NEVS said this week that a key investor in the re-born Swedish car brand, Qingbo Investment Co. Ltd, is yet to fulfil its contractual obligation to finance the operations.
As a result, National Modern Energy Holdings Ltd (NME, NEVS’ main owner) has decided to become the sole financier of the Saab project.
In the meantime, however, the lack of cash and a slower-than-expected response from China has resulted in a time-lag between Chinese financing and the mounting bills from parts suppliers.
Rather than retreat, NME has stepped up its commitment to China by investing AU$500 million in a new battery factory and technology centre.
“It is important to state that the assets are significantly higher than the debt, but NEVS is planning to use short-term credits to cover all outstanding and near-term obligations until the long term financing is secured,” NEVS said in a statement.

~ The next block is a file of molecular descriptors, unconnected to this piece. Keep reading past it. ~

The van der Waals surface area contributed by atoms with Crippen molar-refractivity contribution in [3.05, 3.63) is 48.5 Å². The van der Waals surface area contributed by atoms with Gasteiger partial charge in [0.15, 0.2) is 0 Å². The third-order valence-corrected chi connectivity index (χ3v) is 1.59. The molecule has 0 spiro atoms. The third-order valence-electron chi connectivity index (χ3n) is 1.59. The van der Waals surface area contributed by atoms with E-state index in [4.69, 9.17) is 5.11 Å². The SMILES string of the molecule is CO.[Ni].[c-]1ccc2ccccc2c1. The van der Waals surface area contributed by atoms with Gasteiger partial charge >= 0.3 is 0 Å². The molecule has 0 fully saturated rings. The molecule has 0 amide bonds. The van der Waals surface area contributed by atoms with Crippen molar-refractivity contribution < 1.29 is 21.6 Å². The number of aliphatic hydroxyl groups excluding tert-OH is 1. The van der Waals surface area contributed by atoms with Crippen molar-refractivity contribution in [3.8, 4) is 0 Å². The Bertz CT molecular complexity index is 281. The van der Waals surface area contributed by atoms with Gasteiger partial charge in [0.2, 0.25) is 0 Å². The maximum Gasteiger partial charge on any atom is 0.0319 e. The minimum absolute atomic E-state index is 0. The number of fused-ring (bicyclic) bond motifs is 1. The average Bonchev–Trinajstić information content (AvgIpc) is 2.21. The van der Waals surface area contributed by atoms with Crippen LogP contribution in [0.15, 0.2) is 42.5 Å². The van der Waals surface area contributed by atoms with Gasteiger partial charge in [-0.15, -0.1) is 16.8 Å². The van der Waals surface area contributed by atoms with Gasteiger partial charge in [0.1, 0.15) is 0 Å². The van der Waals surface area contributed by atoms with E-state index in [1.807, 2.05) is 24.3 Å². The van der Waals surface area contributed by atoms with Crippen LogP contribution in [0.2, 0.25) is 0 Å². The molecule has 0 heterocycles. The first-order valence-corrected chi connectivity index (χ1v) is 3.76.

“This bridge solution is planned to be realised within the near future.”
NEVS said it will temporarily halt production – which currently stands at six cars per day – and reduce the number of hired consultants in the short term to lower costs.
It could soon be a case of ‘back-to-the-future’ for Saab, as NEVS has also announced the signing of a “frame agreement” with a major carmaker to cooperate in future development of Saab’s Phoenix platform.
On top of this agreement, NEVS says a second major carmaker is currently negotiating a deal for part-ownership of Saab, although NEVS has not revealed who either carmaker is at this stage.
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